Cannes Advertising Festival: A Day on the Teads Yacht

The Teads Yacht at Cannes Advertising FestivalTead’s Eric Tourtel tells Portada that his company held 220 meetings in 4 days during the 2022 Cannes edition. Three years ago, pre COVID, the figure reached more than 300. The figures provided by Tourtel reflect how yachts turn into meeting and deal-making machines during the Cannes Advertising Festival. “Throughout the four days, we had 2,000 people in our yacht. Never more than 100 at a time,” says Tourtel. Yacht meetings are substantially better than other types of meetings (e.g. office meetings or virtual meetings). Teads executives can make presentations to brand marketers in a relaxed environment with a rosé wine in hand. After the meeting held in the largest room of the yacht, they will be able to have more informal conversations on the deck.
Sales executives of companies who don’t have the means to rent a yacht are often seen waiting on the dock close to the yacht entrance where they can approach the brand marketers entering or exiting the yacht.

Cannes Advertising Festival: What is Keeping Delegates Up at Night

  • The Macro Situation:  Brand marketers representing CPG, automotive and other sectors, are reporting supply chain issues (e.g. chips for cars or computers) that imperil their production processes, which, in turn, make their ability to market and promote their products more unpredictable. Supply chain issues, coupled with the current inflationary scenario and high geopolitical risks arising out of the war in Ukraine, do not bode well for growth in marketing and advertising during the second half of 2022. Overall, insiders maintain, advertising initiatives will become more outcome and performance based.
  • Valuation Implosion at Ad-Tech Companies. Publicly quoted advertising technology firms like Roku, The Trade Desk or Integral Ad Sciences have lost more than 50% of their stock market capitalization over the last 6 months. No wonder this development had a negative influence on the mood of ad-tech executives in Cannes, industry observers asked by Portada assert. The huge valuation decline also has an impact on the price and funding prospects of smaller non-publicly quoted ad-tech companies.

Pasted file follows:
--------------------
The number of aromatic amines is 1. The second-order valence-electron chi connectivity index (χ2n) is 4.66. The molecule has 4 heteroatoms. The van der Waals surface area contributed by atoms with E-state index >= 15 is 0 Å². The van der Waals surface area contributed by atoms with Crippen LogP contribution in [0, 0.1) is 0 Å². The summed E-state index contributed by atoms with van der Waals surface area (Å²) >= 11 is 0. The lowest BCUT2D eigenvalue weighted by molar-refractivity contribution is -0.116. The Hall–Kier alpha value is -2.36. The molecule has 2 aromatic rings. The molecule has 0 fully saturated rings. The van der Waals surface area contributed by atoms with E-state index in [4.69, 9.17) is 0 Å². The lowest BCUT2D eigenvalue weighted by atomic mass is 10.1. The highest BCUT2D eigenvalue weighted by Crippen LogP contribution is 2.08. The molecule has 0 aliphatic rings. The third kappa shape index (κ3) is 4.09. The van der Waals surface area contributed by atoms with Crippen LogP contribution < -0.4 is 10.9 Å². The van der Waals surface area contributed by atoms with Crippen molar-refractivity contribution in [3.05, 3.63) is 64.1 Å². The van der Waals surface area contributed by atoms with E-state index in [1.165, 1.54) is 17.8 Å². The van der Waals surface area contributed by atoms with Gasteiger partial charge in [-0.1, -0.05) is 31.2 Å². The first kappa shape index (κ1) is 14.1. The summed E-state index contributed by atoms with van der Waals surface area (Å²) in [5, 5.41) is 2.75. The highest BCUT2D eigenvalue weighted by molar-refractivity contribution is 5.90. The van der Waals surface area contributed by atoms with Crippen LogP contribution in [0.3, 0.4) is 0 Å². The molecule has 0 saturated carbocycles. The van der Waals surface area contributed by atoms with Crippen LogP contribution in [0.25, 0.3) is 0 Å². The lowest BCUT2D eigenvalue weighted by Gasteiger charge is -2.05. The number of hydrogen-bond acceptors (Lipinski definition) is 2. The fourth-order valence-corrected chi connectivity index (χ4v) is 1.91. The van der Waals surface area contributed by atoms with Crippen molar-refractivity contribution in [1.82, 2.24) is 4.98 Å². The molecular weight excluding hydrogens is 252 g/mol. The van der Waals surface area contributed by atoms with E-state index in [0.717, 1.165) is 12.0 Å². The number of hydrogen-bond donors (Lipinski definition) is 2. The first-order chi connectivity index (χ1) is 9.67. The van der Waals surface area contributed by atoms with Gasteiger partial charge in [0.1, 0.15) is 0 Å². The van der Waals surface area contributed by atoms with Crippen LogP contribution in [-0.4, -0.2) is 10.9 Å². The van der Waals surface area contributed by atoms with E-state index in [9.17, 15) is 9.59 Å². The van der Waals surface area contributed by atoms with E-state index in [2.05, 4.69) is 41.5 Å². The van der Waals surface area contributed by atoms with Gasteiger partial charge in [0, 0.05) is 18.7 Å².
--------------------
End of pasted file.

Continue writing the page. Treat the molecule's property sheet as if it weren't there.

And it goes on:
• DE&I: Lots of Talk but no Walk (?)
    At Cannes, there were some presentations about the importance of Diversity Equity and Inclusion, yet while DE&I has become a major buzzword, insiders tell Portada that all the talk does not seem to be backed by real spending to communicate and promote DE&I objectives. Daneyni Sanguinetti, Director, Culture & Inclusive Marketing at Pernod Ricard, notes that she would have liked to have seen a more diverse speaker base, certainly on the main stages of the festival. She adds, however, that Cannes Lions Titanium awards did have a diverse winner base  (e.g. India).
  • Attention as the new Currency
     “Attention is the new viewability”, Teads’ Tourtel notes.  Attention measures the difference between an ad being visible and an ad actually be seen by the consumer. According to Tourtel, this turns the advertising conversation from an efficiency focus (cheapest option) to a focus on effectiveness (what works). Teads claims to be the first platform that has attention metrics integrated into its analytics.
  • Carbon Responsible Advertising, Online media is responsible for 4% of total carbon dioxide emissions. It is clear that soon there will be regulations to limit carbon emissions. Some advertisers including Chanel are starting to measure emissions.
  • Identity Solutions. The cookieless world – 60% of U.S. Internet traffic is already cookieless compared to between 15%-20% in Latin America – continues to be a crucial topic. In this context, CTV (Connected TV) and its contextual targeting solutions were highlighted as a viable option by several Cannes Advertising Festival participants.